Five Things You Probably Didn’t Know About the F Series
Manuel Carillo III
The Ford F-Series pickup is embedded in Americana like amber waves of grain cultivated on Midwestern soil. It’s ridiculously popular. In it’s long reign as america’s most popular truck, the F-150 (and the entire F-series) has gone through a lot of changes. Here are some fact from the F-series past that you might not know.
Notice How it’s Called a Tundra, not a T150?
Look closely at the placard next to that "Tundra" pictured above and you might notice it reads "T150". You can also see the T150 logo emblazoned behind the cab on the roll hoop/bed arch. Toyota said the T150 name was not intended for production. At any rate, some lawsuits were threatened on both sides of the Pacific — Lexus wasn’t thrilled about the Lincoln LS — and you can begin to see why the Toyota truck is now called "Tundra".
image [Velocity Automotive Journal]
Softness is Engineered into the SVT Raptor’s Frame to Keep You Safe
Back in 2011 Ford F-150 SVT Raptor owners were up in arms about bent frames resulting from high-speed off-roading. A sign of weakness? No. An example of safety? Yes.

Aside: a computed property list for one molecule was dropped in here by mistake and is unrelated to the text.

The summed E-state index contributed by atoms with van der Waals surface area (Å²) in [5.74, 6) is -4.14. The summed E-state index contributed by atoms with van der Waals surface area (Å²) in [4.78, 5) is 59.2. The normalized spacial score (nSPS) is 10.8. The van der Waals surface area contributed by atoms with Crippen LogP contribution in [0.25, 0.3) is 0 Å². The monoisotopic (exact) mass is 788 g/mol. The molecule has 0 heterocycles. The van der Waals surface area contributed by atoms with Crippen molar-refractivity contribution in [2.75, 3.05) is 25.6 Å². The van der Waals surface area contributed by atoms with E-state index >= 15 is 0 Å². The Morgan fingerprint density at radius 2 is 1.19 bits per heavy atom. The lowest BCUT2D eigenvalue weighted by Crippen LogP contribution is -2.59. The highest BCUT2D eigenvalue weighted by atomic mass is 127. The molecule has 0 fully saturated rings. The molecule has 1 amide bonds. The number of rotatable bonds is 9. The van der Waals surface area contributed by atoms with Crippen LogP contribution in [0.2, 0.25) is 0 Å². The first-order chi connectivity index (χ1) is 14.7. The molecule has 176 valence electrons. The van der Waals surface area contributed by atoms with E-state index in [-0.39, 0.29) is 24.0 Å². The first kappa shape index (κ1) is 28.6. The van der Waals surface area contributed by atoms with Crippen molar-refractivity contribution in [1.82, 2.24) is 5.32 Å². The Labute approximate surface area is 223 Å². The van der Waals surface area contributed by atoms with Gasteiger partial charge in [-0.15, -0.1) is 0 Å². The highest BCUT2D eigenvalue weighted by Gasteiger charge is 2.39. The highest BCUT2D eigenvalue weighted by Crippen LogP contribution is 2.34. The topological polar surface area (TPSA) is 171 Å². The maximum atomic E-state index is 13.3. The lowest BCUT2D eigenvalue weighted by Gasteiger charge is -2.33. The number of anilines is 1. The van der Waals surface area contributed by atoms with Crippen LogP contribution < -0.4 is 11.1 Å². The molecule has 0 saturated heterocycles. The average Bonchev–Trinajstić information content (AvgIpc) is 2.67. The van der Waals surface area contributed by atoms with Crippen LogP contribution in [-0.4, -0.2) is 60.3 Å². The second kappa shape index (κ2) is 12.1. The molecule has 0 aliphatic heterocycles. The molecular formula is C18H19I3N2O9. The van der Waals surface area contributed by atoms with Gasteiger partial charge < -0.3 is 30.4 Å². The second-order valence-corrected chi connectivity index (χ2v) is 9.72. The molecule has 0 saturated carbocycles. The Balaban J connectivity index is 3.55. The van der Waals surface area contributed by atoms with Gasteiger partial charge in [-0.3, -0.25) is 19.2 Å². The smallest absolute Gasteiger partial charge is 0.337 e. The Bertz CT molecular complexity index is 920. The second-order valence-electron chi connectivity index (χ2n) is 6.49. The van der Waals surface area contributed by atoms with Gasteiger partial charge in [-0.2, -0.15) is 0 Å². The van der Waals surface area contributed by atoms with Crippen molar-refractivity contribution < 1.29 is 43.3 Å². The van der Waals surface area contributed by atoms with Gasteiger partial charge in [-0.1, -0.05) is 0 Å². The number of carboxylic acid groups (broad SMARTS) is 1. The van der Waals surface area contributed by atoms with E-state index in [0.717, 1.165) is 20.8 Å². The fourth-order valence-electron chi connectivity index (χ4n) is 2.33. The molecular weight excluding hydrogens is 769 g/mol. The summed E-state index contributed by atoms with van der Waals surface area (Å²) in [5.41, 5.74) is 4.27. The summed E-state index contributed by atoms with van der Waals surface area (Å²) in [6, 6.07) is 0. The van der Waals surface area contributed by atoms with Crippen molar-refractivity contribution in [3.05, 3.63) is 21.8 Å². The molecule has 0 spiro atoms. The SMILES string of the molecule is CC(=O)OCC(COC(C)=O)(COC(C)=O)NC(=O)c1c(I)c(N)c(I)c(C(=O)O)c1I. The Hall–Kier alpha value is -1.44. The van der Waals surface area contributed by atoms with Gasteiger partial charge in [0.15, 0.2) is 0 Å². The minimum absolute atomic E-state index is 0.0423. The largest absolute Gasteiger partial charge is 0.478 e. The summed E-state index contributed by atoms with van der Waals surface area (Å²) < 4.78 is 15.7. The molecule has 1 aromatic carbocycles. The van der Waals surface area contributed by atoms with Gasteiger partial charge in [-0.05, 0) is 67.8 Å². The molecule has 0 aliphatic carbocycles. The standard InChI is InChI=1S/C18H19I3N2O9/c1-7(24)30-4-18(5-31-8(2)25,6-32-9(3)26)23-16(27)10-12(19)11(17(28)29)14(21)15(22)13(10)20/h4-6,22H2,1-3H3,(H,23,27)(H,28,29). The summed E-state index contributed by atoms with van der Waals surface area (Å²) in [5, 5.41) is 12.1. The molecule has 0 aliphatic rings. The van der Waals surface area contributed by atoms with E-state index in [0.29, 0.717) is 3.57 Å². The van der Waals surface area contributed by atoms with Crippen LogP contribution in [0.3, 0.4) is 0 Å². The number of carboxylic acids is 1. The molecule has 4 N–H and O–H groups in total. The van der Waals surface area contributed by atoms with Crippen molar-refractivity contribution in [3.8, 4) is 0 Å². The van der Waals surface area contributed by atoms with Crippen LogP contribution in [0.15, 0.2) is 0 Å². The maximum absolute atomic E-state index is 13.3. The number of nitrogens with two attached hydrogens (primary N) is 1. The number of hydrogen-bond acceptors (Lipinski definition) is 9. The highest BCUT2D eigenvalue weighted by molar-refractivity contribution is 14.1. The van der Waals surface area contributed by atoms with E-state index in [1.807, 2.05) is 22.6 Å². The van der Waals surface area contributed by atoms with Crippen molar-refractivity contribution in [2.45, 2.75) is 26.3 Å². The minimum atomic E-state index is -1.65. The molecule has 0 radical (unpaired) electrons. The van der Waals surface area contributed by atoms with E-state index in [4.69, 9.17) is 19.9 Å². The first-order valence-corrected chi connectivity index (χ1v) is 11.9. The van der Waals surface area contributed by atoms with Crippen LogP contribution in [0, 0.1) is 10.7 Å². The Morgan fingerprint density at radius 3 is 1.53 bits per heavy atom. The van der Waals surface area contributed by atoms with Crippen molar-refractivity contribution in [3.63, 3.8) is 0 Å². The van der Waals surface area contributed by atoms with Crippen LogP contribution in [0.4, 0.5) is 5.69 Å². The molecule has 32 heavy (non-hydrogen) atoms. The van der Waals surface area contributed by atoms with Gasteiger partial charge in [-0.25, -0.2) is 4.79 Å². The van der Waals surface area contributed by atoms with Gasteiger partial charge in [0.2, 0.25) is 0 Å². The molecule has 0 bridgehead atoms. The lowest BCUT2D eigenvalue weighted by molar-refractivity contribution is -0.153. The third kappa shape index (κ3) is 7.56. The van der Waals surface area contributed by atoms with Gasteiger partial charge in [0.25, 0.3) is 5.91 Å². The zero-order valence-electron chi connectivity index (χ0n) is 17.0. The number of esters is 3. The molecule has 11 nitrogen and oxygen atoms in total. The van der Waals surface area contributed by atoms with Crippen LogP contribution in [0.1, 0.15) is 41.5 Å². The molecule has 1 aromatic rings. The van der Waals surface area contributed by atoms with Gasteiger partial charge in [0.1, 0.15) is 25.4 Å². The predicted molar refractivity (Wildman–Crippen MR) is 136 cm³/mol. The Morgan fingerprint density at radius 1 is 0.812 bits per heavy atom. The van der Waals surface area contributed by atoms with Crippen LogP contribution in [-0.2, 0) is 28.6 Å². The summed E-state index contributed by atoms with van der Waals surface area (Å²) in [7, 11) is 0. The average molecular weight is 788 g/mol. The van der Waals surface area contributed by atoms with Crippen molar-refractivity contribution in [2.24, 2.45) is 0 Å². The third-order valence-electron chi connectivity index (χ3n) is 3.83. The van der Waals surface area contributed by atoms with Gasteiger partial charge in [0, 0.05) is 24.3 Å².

Here’s SVT’s Chief Nameplate Engineer, Jamal Hameedi explaining how the Raptor keeps you safe when you exceed the vehicle’s limits:
"That energy has to be absorbed somehow, and we actually went through a fairly detailed FMEA [Failure Mode and Effects Analysis], so if you do happen to far exceed the suspension’s capability, the safest thing for that vehicle is for the frame to yield. If you had an infinitely stiff frame, then what that would do is, the rear of that vehicle ““ the suspension ““ when that axle is going up so hard, so fast, it would ‘donkey kick’ the rear of that truck really high into the air. That’s a very undesirable condition."
This video is a great example of how safe the Raptor is when the driver isn’t so safe.